“We’ve crossed a threshold: has industrial farming contributed to Ireland’s water crisis?” appeared on The Guardian website on Monday. Written by Ella McSweeney, the “industrial farming” referred to is dairy farming.

Consider this paragraph: “Farmers were told to expand their herd size, and sow their fields with a monoculture of rye grass as a low-cost feed for their cows. (Ryegrass won’t grow sufficiently without substantial amounts of fertiliser, and farmers were set on a course where they couldn’t grow grass without it.)”

That is deeply patronising to dairy farmers, portraying them as unwitting suckers, with ryegrass like some kind of crack cocaine, addicting them to granular fertiliser at the behest of Teagasc and the Department of Agriculture.

The BRIDE project, “an EU-funded project”, is referred to as an example of a better way. The Department of Agriculture co-funds that scheme with Brussels, and both the Department and Teagasc are partners in the scheme – but that isn’t mentioned in the article.


Dairy farmer Donal Sheehan, the BRIDE project’s driver, is quoted as saying: “We need to limit fertiliser use.” He’s right. That’s why nitrogen and phosphorus use is strictly limited by the Nitrates Directive, part of the Water Framework Programme. The derogation rules now require clover inclusion in grass, compulsory environmental training, and low-emission slurry spreading.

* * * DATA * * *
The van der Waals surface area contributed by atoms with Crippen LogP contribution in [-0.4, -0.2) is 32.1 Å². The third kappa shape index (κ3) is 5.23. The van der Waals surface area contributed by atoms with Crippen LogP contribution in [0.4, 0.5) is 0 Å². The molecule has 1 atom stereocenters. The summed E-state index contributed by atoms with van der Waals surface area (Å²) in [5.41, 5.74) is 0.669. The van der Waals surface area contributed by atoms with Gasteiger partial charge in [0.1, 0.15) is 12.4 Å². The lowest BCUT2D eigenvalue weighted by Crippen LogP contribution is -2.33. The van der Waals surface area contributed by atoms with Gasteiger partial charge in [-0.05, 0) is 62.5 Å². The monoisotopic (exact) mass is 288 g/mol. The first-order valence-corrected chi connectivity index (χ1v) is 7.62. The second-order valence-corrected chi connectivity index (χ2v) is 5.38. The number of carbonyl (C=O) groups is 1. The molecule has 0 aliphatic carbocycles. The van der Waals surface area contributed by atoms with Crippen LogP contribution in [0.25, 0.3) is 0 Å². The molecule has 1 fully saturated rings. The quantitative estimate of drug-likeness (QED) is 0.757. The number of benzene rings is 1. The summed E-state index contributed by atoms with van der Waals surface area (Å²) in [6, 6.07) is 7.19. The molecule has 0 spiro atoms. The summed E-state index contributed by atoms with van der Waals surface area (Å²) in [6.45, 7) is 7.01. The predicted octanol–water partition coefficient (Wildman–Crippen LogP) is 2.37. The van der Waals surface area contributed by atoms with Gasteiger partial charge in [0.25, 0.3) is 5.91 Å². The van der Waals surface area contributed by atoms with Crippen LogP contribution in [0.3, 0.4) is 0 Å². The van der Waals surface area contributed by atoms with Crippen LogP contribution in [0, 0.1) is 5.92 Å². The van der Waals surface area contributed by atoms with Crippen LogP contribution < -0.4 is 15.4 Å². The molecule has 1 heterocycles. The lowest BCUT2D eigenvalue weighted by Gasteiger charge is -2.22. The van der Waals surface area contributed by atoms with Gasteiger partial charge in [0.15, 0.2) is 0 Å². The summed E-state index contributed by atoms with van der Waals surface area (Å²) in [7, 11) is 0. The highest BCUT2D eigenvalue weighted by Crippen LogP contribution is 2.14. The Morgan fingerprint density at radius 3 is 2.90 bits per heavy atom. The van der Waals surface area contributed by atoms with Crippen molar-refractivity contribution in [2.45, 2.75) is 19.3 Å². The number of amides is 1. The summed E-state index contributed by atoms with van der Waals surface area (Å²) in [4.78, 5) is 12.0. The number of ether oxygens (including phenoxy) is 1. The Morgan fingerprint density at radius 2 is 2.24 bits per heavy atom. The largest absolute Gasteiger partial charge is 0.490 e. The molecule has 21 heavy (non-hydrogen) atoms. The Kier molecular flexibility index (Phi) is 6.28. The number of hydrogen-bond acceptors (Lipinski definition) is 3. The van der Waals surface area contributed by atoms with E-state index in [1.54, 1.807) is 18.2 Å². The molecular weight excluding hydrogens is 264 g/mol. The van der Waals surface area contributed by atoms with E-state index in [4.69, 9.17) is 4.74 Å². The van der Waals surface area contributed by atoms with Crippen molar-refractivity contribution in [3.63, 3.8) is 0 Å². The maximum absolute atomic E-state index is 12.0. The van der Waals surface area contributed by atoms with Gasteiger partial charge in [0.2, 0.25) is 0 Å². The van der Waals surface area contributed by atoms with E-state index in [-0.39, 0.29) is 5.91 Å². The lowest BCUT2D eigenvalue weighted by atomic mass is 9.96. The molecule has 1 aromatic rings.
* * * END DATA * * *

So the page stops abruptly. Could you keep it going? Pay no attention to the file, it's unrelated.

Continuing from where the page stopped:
To produce food, there is a trade-off in that you have to use resources, most of which are finite, scarce and expensive. Land and water are perhaps the most important of those. Maximising resource efficiency while minimising the environmental impact of that usage is the challenge of our time in our sector.

We must acknowledge our failings, and we aren’t always good at that, who is? But it is simply unfair to ignore the scale of effort to recognise and meet that challenge.

The article makes no reference to the MACC curve, with us since 2012, while we were planning for post-quota dairy expansion. The catchments programme, which has been taking a deep dive into the relationship between farming and soil and water quality across the country for a decade now is unmentioned.

Hands-on work

The ASSAP programme, engaging with thousands of farmers in river catchments, sees Teagasc, co-ops and local authorities working hands-on, field by field, with farmers to provide better outcomes.

The Guardian is in the top 10 news portals on the planet, with over 13 million daily visitors. This article has global reach. On the eve of Brexit, its portrayal of Irish dairy farming is deeply damaging. If it were fair, dairy farming would have to just accept that. But it only purports to tells one side of the story, and that, in our opinion, is deeply troubling.